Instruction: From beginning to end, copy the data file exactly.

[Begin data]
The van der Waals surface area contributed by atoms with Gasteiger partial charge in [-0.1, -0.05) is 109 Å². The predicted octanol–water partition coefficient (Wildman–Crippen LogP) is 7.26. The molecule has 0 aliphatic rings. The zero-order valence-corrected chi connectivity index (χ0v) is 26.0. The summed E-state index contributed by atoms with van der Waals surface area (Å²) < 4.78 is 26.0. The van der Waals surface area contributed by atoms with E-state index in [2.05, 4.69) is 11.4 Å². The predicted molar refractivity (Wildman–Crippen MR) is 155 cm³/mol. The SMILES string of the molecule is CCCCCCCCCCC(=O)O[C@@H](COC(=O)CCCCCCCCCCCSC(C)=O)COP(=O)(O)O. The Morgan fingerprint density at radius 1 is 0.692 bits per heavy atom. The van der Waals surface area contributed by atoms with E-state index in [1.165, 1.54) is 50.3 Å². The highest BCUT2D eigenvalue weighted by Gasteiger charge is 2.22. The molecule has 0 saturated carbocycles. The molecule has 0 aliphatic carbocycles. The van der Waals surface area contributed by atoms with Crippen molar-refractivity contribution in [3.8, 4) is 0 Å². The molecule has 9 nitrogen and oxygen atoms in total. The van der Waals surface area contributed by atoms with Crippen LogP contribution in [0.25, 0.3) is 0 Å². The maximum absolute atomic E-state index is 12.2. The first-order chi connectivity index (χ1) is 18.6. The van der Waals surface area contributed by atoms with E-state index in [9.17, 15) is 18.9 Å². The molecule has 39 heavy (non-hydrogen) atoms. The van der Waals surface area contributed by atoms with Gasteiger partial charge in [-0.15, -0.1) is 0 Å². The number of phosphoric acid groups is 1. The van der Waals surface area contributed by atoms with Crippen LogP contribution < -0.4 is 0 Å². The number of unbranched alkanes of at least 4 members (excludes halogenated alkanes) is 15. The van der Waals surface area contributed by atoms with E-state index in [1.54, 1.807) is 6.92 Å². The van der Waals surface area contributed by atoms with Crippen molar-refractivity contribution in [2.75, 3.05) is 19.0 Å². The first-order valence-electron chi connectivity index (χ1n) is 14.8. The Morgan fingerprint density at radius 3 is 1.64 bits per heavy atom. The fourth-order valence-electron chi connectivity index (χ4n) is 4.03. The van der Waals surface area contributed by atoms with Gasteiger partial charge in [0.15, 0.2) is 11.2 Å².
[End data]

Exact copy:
The van der Waals surface area contributed by atoms with Gasteiger partial charge in [-0.1, -0.05) is 109 Å². The predicted octanol–water partition coefficient (Wildman–Crippen LogP) is 7.26. The molecule has 0 aliphatic rings. The zero-order valence-corrected chi connectivity index (χ0v) is 26.0. The summed E-state index contributed by atoms with van der Waals surface area (Å²) < 4.78 is 26.0. The van der Waals surface area contributed by atoms with E-state index in [2.05, 4.69) is 11.4 Å². The predicted molar refractivity (Wildman–Crippen MR) is 155 cm³/mol. The SMILES string of the molecule is CCCCCCCCCCC(=O)O[C@@H](COC(=O)CCCCCCCCCCCSC(C)=O)COP(=O)(O)O. The Morgan fingerprint density at radius 1 is 0.692 bits per heavy atom. The van der Waals surface area contributed by atoms with E-state index in [1.165, 1.54) is 50.3 Å². The highest BCUT2D eigenvalue weighted by Gasteiger charge is 2.22. The molecule has 0 saturated carbocycles. The molecule has 0 aliphatic carbocycles. The van der Waals surface area contributed by atoms with Crippen molar-refractivity contribution in [3.8, 4) is 0 Å². The molecule has 9 nitrogen and oxygen atoms in total. The van der Waals surface area contributed by atoms with Crippen LogP contribution in [0.25, 0.3) is 0 Å². The maximum absolute atomic E-state index is 12.2. The first-order chi connectivity index (χ1) is 18.6. The van der Waals surface area contributed by atoms with E-state index in [9.17, 15) is 18.9 Å². The molecule has 39 heavy (non-hydrogen) atoms. The van der Waals surface area contributed by atoms with Gasteiger partial charge in [-0.15, -0.1) is 0 Å². The number of phosphoric acid groups is 1. The van der Waals surface area contributed by atoms with Crippen LogP contribution < -0.4 is 0 Å². The number of unbranched alkanes of at least 4 members (excludes halogenated alkanes) is 15. The van der Waals surface area contributed by atoms with E-state index in [1.54, 1.807) is 6.92 Å². The van der Waals surface area contributed by atoms with Crippen molar-refractivity contribution in [2.75, 3.05) is 19.0 Å². The first-order valence-electron chi connectivity index (χ1n) is 14.8. The Morgan fingerprint density at radius 3 is 1.64 bits per heavy atom. The fourth-order valence-electron chi connectivity index (χ4n) is 4.03. The van der Waals surface area contributed by atoms with Gasteiger partial charge in [0.15, 0.2) is 11.2 Å².